Simon: This is also about terminology. Salary in the FCC model: many family child care providers don’t pay themselves that way. We often see that they use whatever is left after parent payments or subsidy payments come in and expenses go out, as the payment to themselves. So let’s work with people to try and help them think through what needs to be built into the model is a number that reflects the salary. States only get this rate right if we see that you’re paying yourself. The model will generate revenue for you to live your life and pay yourself.
Stakeholder engagement becomes really important, knowing how many hours a family child care provider works each week can ensure that when we talk about salary parity, we are comparing apples with apples, and ensuring that an hourly rate is multiplied by the 60 hours a week or more that the family child care provider works.
Also, making a profit is not a bad thing and a 5% to 10% profit is healthy, on top of paying yourself a salary. It is your contribution to an operating reserve, ensuring you have money to fix your roof, add toys to the program, save for the future of your family. We build in this profit to the model to ensure that we are modeling for a sustainable system, not just one where providers are barely getting by.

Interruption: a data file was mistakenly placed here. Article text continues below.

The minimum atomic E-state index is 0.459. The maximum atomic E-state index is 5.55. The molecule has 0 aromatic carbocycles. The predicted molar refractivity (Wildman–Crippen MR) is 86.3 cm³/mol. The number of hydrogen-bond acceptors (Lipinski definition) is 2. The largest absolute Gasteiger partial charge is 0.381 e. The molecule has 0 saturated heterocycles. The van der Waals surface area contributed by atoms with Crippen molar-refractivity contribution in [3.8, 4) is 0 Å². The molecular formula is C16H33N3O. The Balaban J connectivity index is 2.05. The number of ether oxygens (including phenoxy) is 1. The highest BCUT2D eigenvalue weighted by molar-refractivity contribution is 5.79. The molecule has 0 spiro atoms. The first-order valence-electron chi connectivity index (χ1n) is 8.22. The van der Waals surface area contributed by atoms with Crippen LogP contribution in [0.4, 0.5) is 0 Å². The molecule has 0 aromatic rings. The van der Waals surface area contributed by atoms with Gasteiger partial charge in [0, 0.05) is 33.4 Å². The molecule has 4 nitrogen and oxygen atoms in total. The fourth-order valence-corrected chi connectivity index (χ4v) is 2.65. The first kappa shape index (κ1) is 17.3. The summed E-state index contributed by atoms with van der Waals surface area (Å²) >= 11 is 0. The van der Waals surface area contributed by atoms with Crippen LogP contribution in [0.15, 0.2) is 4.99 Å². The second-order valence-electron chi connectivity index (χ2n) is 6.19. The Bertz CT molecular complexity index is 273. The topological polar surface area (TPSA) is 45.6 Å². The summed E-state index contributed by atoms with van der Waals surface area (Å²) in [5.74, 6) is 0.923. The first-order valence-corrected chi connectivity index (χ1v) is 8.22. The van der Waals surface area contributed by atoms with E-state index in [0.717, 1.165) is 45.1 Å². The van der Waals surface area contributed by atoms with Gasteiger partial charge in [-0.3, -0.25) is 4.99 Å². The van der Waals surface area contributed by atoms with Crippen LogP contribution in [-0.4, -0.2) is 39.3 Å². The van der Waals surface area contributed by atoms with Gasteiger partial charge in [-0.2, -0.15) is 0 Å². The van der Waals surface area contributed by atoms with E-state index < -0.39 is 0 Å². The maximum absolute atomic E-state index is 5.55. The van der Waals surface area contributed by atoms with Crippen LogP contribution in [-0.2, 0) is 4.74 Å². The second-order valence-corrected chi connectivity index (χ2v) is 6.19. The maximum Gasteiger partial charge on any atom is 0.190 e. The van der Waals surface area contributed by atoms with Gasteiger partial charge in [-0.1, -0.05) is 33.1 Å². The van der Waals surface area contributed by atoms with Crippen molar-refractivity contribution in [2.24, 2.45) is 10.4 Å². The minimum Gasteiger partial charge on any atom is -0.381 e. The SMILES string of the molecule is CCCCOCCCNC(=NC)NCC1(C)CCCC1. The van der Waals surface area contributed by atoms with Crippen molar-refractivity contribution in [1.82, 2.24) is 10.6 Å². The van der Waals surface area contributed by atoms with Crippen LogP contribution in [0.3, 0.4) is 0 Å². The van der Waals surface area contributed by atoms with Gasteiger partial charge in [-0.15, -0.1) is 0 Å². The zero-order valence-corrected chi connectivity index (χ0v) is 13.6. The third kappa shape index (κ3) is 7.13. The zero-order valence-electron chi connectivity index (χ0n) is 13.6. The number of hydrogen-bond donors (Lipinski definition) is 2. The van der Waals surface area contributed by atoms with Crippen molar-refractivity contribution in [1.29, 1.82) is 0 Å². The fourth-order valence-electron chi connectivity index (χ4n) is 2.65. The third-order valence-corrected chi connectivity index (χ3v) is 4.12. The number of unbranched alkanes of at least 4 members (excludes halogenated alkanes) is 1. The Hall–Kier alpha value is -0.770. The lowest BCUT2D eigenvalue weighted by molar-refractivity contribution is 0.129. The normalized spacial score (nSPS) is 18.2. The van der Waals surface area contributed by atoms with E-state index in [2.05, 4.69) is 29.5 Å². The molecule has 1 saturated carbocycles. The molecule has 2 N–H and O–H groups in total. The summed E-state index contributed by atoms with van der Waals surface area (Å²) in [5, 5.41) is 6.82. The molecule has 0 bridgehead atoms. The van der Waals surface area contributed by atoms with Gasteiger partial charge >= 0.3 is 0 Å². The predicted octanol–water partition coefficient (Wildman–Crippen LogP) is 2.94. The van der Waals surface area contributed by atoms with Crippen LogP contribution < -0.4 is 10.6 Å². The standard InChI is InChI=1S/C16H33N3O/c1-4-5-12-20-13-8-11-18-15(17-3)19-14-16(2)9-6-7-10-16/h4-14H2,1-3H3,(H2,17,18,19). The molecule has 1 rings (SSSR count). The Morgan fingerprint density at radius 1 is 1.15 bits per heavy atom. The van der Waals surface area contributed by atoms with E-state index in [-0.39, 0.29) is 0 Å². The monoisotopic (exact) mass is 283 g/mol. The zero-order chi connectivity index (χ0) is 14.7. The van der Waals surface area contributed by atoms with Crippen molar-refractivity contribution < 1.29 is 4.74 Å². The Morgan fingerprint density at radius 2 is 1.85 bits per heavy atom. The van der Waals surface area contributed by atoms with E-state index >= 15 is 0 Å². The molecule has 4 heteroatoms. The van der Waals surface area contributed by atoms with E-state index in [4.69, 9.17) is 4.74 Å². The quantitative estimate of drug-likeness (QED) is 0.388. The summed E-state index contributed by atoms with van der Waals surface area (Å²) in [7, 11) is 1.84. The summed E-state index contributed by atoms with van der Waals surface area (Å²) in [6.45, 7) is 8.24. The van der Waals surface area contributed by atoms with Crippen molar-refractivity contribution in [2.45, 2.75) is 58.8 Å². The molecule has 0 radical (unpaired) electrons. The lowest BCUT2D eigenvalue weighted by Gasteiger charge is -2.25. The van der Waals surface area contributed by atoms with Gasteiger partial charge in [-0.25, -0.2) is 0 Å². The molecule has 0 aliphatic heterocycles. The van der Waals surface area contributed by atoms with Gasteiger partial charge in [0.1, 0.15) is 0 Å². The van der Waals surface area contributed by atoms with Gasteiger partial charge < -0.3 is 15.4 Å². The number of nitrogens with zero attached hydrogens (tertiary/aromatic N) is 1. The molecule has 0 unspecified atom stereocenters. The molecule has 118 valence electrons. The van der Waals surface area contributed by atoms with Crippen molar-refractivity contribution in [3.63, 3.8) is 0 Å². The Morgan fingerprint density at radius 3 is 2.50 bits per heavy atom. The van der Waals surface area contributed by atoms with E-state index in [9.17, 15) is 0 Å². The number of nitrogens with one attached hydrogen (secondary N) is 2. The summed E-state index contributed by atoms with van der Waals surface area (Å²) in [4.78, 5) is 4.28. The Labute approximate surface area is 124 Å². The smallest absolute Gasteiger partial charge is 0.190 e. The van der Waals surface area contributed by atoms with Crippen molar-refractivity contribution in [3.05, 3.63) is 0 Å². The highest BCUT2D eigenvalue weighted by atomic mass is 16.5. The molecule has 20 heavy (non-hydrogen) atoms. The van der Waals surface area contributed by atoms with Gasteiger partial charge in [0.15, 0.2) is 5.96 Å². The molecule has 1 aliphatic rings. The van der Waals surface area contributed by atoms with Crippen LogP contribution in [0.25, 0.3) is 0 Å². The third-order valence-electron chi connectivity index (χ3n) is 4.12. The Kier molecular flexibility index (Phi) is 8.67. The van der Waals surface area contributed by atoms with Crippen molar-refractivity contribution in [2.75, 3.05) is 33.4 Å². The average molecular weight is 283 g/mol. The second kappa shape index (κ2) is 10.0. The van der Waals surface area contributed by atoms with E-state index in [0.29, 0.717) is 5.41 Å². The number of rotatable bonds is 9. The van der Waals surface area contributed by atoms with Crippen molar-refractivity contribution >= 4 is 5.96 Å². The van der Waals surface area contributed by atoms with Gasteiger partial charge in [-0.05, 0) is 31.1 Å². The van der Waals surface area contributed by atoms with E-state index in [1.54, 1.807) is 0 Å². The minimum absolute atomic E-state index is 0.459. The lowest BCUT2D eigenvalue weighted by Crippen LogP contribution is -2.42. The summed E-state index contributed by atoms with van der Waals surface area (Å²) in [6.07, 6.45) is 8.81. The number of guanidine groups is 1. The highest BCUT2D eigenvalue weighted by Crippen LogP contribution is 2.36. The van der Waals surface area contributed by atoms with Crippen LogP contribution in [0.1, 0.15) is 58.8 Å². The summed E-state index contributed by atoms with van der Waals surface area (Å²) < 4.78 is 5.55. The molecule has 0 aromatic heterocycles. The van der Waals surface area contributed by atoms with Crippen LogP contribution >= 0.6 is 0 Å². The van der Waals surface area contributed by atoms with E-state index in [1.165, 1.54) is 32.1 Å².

NAFCC: Build Back Better is on everyone’s mind. Can you discuss what BBB requires around rate setting and how that might change things for family child care?
Simon: The Build Back Better legislation is constantly changing. I feel confident something will pass Congress and hopefully it is close to what we are seeing now. In the Birth to Five Child Care Entitlement section, states will have to start doing payment by cost estimation model within three years. States can move quicker, but by the fourth year they have to start using a cost estimation model. It is hugely beneficial and has a lot of potential, but it will depend on the model being built the right way in the states. Build Back Better also calls for shifting to a place where the majority of children are going to be subsidy-eligible. This is hugely important to make sure that families who don’t currently qualify for subsidy are able to access child care and that providers aren’t worrying about setting tuition levels based on what families can afford. The bill calls for eligibility to increase incrementally along with rates so that funding is available to support the system as it expands.
NAFCC: What can be done now?
Simon: States still have American Rescue Plan Act (ARPA) funds. States can lay groundwork for this. They can be developing cost models right now! State leaders can use the COVID relief child care funds to build the model upfront. Let’s make the case to do it now. Let’s get organized and get ready as we get closer to approval of Build Back Better. Providers and provider organizations can get prepared to be an active participant in the whole process.
The NAFCC team thanks Simon and Jeanna for their time and effort with us and for the field.